The benefits of focus for introverts (and everybody around them)
O boy, I feel like a kid in a candy shop. Working from home for the past ten weeks gave me so much work satisfaction and energy. It allowed me to tap into the benefits of focus associated with introverts.
In a recent conversation with my colleagues on how working from home is affecting us, it was clear that there is a division in opinion between the introverts and extroverts. As expected, introverts love isolation. The mere fact that they work alone allows them to focus intensely and produce high-quality work. On the other hand, the extroverts found it torturous. Not able to get out and chat with colleagues and friends deprives them of an essential energy source. For the introverts, the benefits of focus in isolation outweighed the negativities of the absence of interaction with others.
“Introverts avoid small talk because we know it is the white bread of conversation. There are no real nutrients in it, just empty calories.” – Michaela Chung, The Irresistible Introvert
The misconception of the benefits of focus
The consequence of introverts loving to focus on a piece of work at home without any disruptions are leading to several misunderstandings.
These misunderstandings lead to a few misconceptions, the perception that introverts are shy, unemotional, dislike working in groups, don’t like talking, want to be left alone and don’t make good leaders, to name just a few. Some may even say that introverts are awkward. The biggest drawback of these misconceptions is that we frequently place introverts in a box.
My biggest struggle while working in isolation is the ability to express myself clearly to colleagues and avoid misunderstandings. Although we do have access to a variety of collaboration application, it does not replace the benefits of physical interactions when communicating.
The consequential benefits of focus
The result is, we frequently overlook one of the essential advantages of an introvert, the benefits of focus. Introverts can focus on a task for extended periods, even in isolation, allowing them to become experts on the task at hand. This focus improves decision making, gives them clarity and helps to work more effectively. And, even get energised in the process.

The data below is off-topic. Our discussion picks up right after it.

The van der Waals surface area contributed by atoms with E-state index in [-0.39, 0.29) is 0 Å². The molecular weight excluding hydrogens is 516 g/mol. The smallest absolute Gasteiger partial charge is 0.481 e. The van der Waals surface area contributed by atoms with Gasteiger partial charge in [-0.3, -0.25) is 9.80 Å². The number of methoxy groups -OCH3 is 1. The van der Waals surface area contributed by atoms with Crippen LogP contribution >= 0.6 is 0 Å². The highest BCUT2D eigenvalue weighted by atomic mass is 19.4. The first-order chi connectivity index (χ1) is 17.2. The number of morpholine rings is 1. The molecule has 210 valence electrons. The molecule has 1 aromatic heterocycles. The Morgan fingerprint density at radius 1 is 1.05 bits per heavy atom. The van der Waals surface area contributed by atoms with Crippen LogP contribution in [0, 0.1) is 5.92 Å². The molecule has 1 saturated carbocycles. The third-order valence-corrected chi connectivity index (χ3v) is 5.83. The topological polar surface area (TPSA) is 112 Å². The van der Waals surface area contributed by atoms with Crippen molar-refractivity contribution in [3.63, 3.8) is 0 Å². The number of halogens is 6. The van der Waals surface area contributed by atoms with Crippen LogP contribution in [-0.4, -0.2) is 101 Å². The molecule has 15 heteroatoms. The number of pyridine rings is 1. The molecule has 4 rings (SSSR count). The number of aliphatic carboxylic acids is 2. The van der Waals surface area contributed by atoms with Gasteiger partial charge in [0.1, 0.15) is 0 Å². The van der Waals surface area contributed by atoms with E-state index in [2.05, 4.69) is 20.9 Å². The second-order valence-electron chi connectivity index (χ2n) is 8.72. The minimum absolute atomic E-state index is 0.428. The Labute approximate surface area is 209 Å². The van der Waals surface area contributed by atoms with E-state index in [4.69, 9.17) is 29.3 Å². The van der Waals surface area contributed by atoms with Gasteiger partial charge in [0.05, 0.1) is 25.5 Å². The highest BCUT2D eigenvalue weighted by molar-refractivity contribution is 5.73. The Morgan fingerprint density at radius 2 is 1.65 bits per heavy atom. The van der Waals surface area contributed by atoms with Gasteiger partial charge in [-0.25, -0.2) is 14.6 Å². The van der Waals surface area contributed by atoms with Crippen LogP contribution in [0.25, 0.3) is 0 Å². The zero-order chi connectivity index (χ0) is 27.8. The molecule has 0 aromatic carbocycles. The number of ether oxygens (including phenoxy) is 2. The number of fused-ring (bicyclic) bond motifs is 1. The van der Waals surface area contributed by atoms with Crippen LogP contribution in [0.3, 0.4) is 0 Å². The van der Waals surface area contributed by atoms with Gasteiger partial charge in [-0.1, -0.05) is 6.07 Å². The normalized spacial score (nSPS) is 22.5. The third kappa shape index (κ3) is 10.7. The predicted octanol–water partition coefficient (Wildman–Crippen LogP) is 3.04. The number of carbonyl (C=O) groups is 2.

I am not claiming that extroverts can’t focus for extended periods, or work in isolation. However, extroverts do struggle to “recharge their energy levels” while working alone.
Taking advantage of the benefits of focus.
There are multiple ways how managers, business executives and entrepreneurs can use introverts’ benefits of focus to their advantage.
Using an introvert as your internal observant
Introverts are excellent observers and may frequently notice small details that may lead to challenges in the workplace, much faster than the extrovert counterpart. In this case, the benefits of focus allow introverts to read people through small details like gestures and expressions. So, if you need a good view of the challenges at hand, ask the introverts, they will be able to provide a truthful observation.
Let introverts optimise your business processes
Introverts love thinking in a structured and organised way, especially in the comfort of an isolated environment. If you need to optimise your business, production or operational process, engage with the introverts. The benefits of focus create an environment where they concentrate for extended periods to analyse a challenge from various angles.
Exploit the introverts creativity
Solitude fuels an introvert’s creativity. In particular, isolation will fuel an introvert’s ability to think deeply and focus for extended periods. Introverts will instead analyse the problem in their heads for some time, rather than discussing it with colleagues. The benefits of focus for introverts are that it allows them to think outside the box, and they enjoy it. Most of the time, this strategy will lead to more creative solutions faster.
Utilise an introvert's ultimate comfort zone
The best way to use an introvert’s benefits of focus is to understand their comfort zones. They prefer quiet environments and enjoy their own company. They are usually independent persons. If you can utilise these comfort zones, you will end up with an efficient employee.
Working in isolation exposed the values of introverts to me. Every day introverts are using the benefits of focus to their advantage. By exploiting the introverts in groups’ ability to focus and the associated benefits, we were able to:
- recognise problems and challenges even before they became visible to the rest of the group;
- optimise our internal process to take the quality of our operations and products to the next level, and;
- found creative ways to address production challenges and reaching new clients.
Success comes from doing the part that others are uncomfortable doing. Therefore, introverts will always reap the benefits of focus. When the awkward provides you energy, you are more likely to go for it. So why not exploiting these comfort zones?